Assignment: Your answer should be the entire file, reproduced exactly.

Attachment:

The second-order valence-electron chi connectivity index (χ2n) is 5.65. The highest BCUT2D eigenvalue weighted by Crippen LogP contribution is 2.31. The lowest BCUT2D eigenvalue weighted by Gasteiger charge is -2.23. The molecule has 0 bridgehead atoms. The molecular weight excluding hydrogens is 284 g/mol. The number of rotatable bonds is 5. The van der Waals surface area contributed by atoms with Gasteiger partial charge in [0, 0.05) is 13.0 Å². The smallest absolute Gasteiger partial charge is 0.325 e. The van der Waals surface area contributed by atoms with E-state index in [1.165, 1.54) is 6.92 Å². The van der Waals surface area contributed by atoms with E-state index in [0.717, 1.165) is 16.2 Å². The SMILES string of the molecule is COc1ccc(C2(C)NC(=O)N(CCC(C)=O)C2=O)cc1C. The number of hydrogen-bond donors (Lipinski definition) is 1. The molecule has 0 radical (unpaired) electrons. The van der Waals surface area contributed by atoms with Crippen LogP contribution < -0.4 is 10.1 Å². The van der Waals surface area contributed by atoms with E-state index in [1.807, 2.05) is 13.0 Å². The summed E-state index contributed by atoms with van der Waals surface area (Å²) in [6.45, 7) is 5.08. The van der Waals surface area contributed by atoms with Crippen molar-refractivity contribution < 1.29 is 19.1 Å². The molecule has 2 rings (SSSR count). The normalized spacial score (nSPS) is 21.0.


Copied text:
The second-order valence-electron chi connectivity index (χ2n) is 5.65. The highest BCUT2D eigenvalue weighted by Crippen LogP contribution is 2.31. The lowest BCUT2D eigenvalue weighted by Gasteiger charge is -2.23. The molecule has 0 bridgehead atoms. The molecular weight excluding hydrogens is 284 g/mol. The number of rotatable bonds is 5. The van der Waals surface area contributed by atoms with Gasteiger partial charge in [0, 0.05) is 13.0 Å². The smallest absolute Gasteiger partial charge is 0.325 e. The van der Waals surface area contributed by atoms with E-state index in [1.165, 1.54) is 6.92 Å². The van der Waals surface area contributed by atoms with E-state index in [0.717, 1.165) is 16.2 Å². The SMILES string of the molecule is COc1ccc(C2(C)NC(=O)N(CCC(C)=O)C2=O)cc1C. The number of hydrogen-bond donors (Lipinski definition) is 1. The molecule has 0 radical (unpaired) electrons. The van der Waals surface area contributed by atoms with Crippen LogP contribution < -0.4 is 10.1 Å². The van der Waals surface area contributed by atoms with E-state index in [1.807, 2.05) is 13.0 Å². The summed E-state index contributed by atoms with van der Waals surface area (Å²) in [6.45, 7) is 5.08. The van der Waals surface area contributed by atoms with Crippen molar-refractivity contribution < 1.29 is 19.1 Å². The molecule has 2 rings (SSSR count). The normalized spacial score (nSPS) is 21.0.